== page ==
Color, 1988, 89 mins.
Directed by Mario Andreacchio
Starring Arthur Dignam, Penny Cook, Gary Sweet, Laurence Clifford, John Noble

Color, 1987, 91 mins.
Directed by Michael Pearce
Starring Bruno Lawrence, Rodney Harvey, Arna-Maria Winchester, Miranda Otto, Bobby Smith
Scorpion (US R0 NTSC) / WS (1.78:1) (16:9), Elite (US R0 NTSC) / WS (1.78:1)

The DreamingOffering a double dose of the odd, extremely small subgenre The Dreamingof Aboriginesploitation, here's another Australian entry in the "Katarina's Nightmare Theater" line following The Survivor and the nutty The Day After Halloween. Like that latter film, these are promoted as horror films but fall more into the oddball thriller category and are soaked in the weird late '80s Aussie ambience familiar to many VHS junkies.

First up is The Dreaming, a title previously released in a non-anamorphic transfer from Elite Entertainment in their second Aussie Horror set. Basically it's another sins of the fathers supernatural story about the havoc unleashed when archaeologist Bernard Thornton (Dignam) mounts an expedition that opens up a centuries-old tomb filled with odd Aboriginal artifacts. A young girl is among some locals who try to break in to steal them from the museum a few months later, and when she winds up beaten to the point of death, her emergency doctor turns out to be Cathy (Cook), Thornton's daughter. When the girl dies, Cathy keeps seeing her crying and screaming at night and starts experiencing hallucinatory dreams involving long-dead whalers and the Australian coast where the tomb was first discovered. Even worse, people start turning up death including a guy transfixed by metal poles in the middle of a foggy street. And then there's her dad, who hasn't really been feeling quite himself lately...The Dreaming

Senseless but visually striking, The Dreaming ties together a strange knot of horror and fantasy tropes with enough surreal shots thrown in at random to distract you from the fact that the actual nature of the evil is pretty muddled and seems to change its purpose every reel (a problem similar to another beautiful but conceptually confused film made the following year, The Church). The droning electronic score, desolate settings, and solid performances keep it above average, and it's especially fun to see a very young The DreamingJohn Noble (as Bernard's boss), years before he chewed the scenery as the corrupt Denethor in the Lord of the Rings films and became a sci-fi TV icon as Walter Bishop(s) on Fringe. Busy actor Gary Sweet (The Lighthorsemen, Nightmares) has a pretty thankless role as Cook's boyfriend, but he does get a great climactic scene at night involving a seemingly abandoned schooner. Though not overly explicit, this one has been slammed by several critics as bloodless, which is hardly true; there's a moderate amount of the red stuff, though nothing that would get this thrown off of mainstream TV.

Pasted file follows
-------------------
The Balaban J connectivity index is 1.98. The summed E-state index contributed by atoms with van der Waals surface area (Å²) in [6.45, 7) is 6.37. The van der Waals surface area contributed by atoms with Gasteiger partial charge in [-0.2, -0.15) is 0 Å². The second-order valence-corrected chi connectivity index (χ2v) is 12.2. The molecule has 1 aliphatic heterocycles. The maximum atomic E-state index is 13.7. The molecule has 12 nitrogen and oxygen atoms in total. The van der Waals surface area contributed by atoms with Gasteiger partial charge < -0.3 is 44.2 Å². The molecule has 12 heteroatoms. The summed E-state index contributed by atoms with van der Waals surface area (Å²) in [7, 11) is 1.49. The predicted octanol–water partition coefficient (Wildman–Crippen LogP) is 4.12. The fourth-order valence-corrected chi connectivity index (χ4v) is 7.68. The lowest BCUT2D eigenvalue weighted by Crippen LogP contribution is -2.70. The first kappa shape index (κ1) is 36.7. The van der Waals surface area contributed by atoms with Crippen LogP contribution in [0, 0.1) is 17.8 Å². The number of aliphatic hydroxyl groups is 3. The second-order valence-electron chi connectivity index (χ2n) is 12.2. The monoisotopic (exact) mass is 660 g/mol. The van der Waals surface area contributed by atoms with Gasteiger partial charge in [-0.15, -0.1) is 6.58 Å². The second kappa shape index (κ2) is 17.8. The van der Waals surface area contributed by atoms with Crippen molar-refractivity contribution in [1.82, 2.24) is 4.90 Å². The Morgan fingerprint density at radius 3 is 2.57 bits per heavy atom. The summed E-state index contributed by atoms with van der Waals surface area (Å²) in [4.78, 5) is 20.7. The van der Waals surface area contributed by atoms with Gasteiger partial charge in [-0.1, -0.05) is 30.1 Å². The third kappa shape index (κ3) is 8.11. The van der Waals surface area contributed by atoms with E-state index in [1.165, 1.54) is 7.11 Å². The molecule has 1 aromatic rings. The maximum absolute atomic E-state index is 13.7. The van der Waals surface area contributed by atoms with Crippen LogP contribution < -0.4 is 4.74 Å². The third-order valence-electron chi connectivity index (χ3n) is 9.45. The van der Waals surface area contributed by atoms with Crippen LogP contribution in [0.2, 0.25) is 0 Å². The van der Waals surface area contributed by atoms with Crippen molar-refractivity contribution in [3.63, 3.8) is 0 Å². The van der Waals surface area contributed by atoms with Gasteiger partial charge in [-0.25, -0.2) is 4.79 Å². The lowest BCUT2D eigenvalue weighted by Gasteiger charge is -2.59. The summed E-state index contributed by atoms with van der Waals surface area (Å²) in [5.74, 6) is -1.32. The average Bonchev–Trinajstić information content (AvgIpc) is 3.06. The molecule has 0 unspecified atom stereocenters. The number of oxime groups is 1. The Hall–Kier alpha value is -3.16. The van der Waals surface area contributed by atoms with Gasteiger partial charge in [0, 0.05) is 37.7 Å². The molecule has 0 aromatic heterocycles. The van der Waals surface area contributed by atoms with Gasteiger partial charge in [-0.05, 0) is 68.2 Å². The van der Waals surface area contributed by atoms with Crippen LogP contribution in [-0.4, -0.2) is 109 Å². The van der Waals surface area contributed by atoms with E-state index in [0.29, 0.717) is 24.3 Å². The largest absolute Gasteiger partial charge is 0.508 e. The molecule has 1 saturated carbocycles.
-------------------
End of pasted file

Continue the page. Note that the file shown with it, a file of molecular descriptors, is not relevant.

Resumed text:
Considering the previous DVD release was nothing special, the Scorpion version is bound to be an upgrade with what is apparently the first anamorphic widescreen presentation anywhere in the world. Image quality looks solid considering the nature of late '80s film stock; it's not a slick film by any stretch, but the transfer itself appears to be a good one. As usual, hostess Katarina Leigh Waters enthusiastically introduces the film with some Aussie-themed outfits and covers the basics of the cast and crew while pointing out a pretty major plot hole in her outro following the closing credits. The Dreaming

She also does the same for the second feature, Initiation, which starts off as a sort of fish out of water thriller before switching gears into a rugged survival tale. The main interest factor here is a rare leading role for young actor Randy Harvey, who made his debut in Paul Morrissey's Mixed Blood, played Sodapop on the short-lived TV version of The Outsiders, and had a big supporting role in My Own Private Idaho before dying of a drug overdose at 30. Here he plays Danny, a Brooklyn-raised teen who hops The Dreamingon a plane to Adelaide, Australia to live with his dad, Nat (The Quiet Earth's Lawrence). He winds up hitting it off with Stevie (Otto, another Lord of the Rings alumnus with one of the least flattering screen intros imaginable here), the daughter of his dad's girlfriend, but things get tense when it turns out dad's smuggling huge amounts of marijuana to help make ends meet. When they head out on a commuter plane one afternoon to make a delivery, nature throws them a curve ball that has them both fighting for their lives and encountering some mystical local residents in the wild.

Obviously this isn't really a horror film at all despite the Nightmare Theater branding, but fans of Aussie cinema should get a kick out of what amounts to an '80s Afterschool Special with lots of pretty scenery and a really, really good rock soundtrack. Lawrence is very good as usual, and it's odd seeing Otto as a young teen before she moved to Hollywood for movies like What Lies Beneath and War of the Worlds. A minor film to be sure, but it's entertaining in its own modest way and a reasonably good teen survival thriller. Again the transfer looks quite nice from film elements kept in good condition, much better than the long discontinued budget release from Platinum back in 2002. The sole significant video extra is a 10-minute video interview with producer Anthony Ginnane (who previously did commentary duties on The Survivor), who talks about putting the film together to deliver the requisite amount of jumps and working with the director on other projects; also included are bonus trailers for Body Melt, The Monster Club, Grizzly, and Day of the Animals.

Reviewed on June 10, 2013.